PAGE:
Maat Means Land
Despite all of this, at no point does it feel like the film has been designed to do what I have just described – absent is the hollow rage of an artwork created solely in opposition. The above analysis only came to me in writing; while watching Maat Means Land, I was transfixed by questions around the creative process that brought it to life. Imagine, now, what an archive of 10 years of smartphone video footage created by a prolific auto-documentarian looks like. In the absence of narrative, nor any dialectical montage, how did Maxy choose each shot? From the outset, the film exudes a rhythmic quality in its play between sound and image, without resorting to the on-the-beat cuts of music videos. In its atypical rhythm, it suggests intuition at work at every turn. It was no surprise, then, to read that Maxy works from sound to image, first creating the soundscape before beginning an editing process he describes as “completely emotional”: “If I miss somebody, I’ll pull up footage of them, and start editing that footage, playing with it or layering it over other videos in order to build something from the connections that I start to see.” In Maat Means Land, what comes into being from these connections, and the intuitive editing process that makes them, is not a refutation of Indigenous peoples’ negation but an assertion of Native presence.
Editing the film, according to Maxy, was part of the process of re-engaging with the community of the reservation on which much of his family lives, and to which he had recently returned after having spent almost a decade in New York City, studying at the Pratt Institute and working in the fashion industry. It was a process that presented numerous obstacles. While putting together Maat Means Land, Maxy was going with his family to the border wall, at the time under construction on Kumeyaay land. “We were putting our bodies on top of explosives,” he recounts in an interview with White Mountain Apache artist and musician Laura Ortman. “We were fighting with border patrol; we were standing in front of buildings in San Diego.” In the same interview, Maxy describes feeling disillusioned by the continued construction of the wall despite his, his family’s and other activists’ efforts. Maat Means Land, however, is by no means a disavowal of protest politics. In fact, First Nations peoples standing their ground on their own land might not be considered ‘protest politics’ at all, but an enactment of sovereignty.
Eventually, we do find out to whom those words belong: legendary Indigenous Hawaiian activist, educator and writer Haunani-Kay Trask, speaking in 1982 at a rally held in tribute for Indigenous Hawaiian activists George Helm and Kimo Mitchell. The footage of Trask’s speech is one of several videos drawn from beyond Maxy’s personal archive. These videos are repurposed from a range of sources: one is a scene from an old western; another, footage from a Democracy Now! news story. The majority, however, show First Nations people speaking. Rather than displaying this archival footage full screen, Maxy places the videos in virtual worlds, many on screens within scenes from The Sims and Grand Theft Auto. These segments have been much-hyped for their formal ingenuity (and rightfully so), lauded as epitomising a uniquely contemporary aesthetic – one film-programmer friend referred to it as “post-TikTok”.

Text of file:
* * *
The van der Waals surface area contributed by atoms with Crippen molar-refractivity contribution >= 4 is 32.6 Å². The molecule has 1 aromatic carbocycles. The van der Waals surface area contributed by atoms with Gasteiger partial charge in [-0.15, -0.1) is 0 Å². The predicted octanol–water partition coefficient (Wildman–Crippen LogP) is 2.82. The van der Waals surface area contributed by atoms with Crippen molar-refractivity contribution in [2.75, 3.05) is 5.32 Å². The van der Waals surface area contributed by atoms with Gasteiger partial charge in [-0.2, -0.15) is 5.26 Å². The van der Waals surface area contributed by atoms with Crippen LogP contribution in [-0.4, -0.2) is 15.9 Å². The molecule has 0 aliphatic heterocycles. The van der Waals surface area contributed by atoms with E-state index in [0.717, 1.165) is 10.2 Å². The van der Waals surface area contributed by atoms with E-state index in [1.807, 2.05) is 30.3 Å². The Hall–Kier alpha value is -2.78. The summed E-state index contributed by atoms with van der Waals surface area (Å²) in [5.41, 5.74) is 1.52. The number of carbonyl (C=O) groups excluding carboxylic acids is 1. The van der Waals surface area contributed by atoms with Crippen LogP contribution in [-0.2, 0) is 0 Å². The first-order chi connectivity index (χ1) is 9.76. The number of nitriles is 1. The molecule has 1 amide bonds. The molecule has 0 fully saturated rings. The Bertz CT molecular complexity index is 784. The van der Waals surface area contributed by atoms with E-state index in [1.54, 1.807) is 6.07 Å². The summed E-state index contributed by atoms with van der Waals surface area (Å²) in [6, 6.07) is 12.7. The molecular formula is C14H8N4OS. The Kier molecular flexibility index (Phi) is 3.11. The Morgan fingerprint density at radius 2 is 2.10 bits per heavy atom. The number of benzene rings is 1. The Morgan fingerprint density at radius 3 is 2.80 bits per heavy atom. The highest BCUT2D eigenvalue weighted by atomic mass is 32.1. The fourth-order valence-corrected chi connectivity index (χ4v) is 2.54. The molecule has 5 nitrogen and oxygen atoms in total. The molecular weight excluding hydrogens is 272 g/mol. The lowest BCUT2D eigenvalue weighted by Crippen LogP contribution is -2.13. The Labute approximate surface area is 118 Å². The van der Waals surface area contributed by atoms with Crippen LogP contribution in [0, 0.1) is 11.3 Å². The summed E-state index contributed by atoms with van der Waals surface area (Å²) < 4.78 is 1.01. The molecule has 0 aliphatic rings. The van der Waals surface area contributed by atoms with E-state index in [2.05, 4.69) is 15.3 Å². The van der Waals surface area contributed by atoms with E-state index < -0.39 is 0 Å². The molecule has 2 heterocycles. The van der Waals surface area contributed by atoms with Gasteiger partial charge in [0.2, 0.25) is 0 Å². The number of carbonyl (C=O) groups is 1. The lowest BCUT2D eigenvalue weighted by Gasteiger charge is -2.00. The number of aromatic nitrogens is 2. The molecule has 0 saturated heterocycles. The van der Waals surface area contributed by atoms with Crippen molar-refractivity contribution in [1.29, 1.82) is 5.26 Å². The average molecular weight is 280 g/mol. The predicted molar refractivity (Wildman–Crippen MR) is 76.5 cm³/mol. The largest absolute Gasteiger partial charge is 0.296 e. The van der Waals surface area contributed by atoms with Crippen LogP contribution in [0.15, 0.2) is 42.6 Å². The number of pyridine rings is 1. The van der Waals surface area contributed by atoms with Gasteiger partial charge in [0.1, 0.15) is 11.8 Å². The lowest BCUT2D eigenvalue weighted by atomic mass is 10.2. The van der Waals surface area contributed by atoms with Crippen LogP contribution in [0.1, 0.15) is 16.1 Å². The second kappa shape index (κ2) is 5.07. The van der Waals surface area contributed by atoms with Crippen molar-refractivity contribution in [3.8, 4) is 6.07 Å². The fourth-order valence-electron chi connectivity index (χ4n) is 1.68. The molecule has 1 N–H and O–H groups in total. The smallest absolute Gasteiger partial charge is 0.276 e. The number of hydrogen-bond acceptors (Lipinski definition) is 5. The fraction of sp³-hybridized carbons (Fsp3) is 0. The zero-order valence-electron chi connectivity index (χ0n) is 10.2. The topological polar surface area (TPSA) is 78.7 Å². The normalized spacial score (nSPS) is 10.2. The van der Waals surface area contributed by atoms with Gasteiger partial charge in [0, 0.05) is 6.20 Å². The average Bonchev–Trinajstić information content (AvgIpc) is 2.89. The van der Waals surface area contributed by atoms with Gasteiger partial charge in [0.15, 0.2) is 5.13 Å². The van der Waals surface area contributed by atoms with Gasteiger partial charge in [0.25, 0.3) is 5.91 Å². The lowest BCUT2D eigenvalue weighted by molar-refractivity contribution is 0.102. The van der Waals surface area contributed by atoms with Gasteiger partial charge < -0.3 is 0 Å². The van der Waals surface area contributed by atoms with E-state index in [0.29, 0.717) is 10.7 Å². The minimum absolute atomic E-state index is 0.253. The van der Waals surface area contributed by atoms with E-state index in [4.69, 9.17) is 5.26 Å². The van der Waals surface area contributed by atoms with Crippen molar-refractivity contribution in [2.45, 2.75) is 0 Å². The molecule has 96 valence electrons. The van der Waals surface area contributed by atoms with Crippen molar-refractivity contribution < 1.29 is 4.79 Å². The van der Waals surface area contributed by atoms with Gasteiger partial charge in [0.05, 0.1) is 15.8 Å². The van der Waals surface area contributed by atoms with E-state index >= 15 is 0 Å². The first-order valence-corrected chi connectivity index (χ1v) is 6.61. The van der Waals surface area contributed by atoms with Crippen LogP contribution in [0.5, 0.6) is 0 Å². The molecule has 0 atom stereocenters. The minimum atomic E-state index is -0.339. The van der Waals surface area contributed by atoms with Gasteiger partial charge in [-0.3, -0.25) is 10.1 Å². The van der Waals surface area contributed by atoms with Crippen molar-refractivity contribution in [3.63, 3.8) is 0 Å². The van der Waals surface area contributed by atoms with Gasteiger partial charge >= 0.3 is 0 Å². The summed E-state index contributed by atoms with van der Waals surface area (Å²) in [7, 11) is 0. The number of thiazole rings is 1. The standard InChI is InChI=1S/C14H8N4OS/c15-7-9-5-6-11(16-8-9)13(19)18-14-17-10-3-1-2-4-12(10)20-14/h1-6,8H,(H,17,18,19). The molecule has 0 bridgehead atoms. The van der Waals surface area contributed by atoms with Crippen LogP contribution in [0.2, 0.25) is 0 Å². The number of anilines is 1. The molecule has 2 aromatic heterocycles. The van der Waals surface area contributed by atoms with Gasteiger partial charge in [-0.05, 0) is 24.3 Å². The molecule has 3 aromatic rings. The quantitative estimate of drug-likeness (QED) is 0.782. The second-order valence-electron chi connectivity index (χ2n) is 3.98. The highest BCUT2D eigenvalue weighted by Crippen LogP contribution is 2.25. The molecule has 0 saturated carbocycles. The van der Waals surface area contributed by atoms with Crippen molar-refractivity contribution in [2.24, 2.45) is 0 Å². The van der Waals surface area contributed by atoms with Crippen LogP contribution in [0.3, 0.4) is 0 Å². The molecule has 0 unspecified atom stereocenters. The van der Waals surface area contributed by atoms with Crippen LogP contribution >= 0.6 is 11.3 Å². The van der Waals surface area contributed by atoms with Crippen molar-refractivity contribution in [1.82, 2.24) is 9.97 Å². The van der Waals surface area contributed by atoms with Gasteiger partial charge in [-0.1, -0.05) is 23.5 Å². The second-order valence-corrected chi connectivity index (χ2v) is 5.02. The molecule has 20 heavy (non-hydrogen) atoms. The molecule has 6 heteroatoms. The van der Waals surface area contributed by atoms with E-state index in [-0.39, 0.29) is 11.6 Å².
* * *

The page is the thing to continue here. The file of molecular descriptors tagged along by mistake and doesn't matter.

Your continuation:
But classifying Maat Means Land as ‘of its time’ in this way risks obscuring the temporal dissonance and discomfort that these scenes engender. For millennials and much of Gen Z, The Sims elicits a visceral generational nostalgia, something that Maxy presumably shares. The First Nations people in the videos embody a different temporality: Indigenous resistance to ongoing colonisation. This is more than just a way to complicate the affect of nostalgia for the non-Indigenous viewer; it is an expression of Maxy’s location within and between these temporalities. That being said, it’s hard to deny his affection for meme-aesthetics and their influence on his approach to filmmaking; in many ways, it is distinctly of the current moment. The relationship to land and time expressed in Maxy’s powerful juxtaposition of conflicting temporalities, however, is anything but new.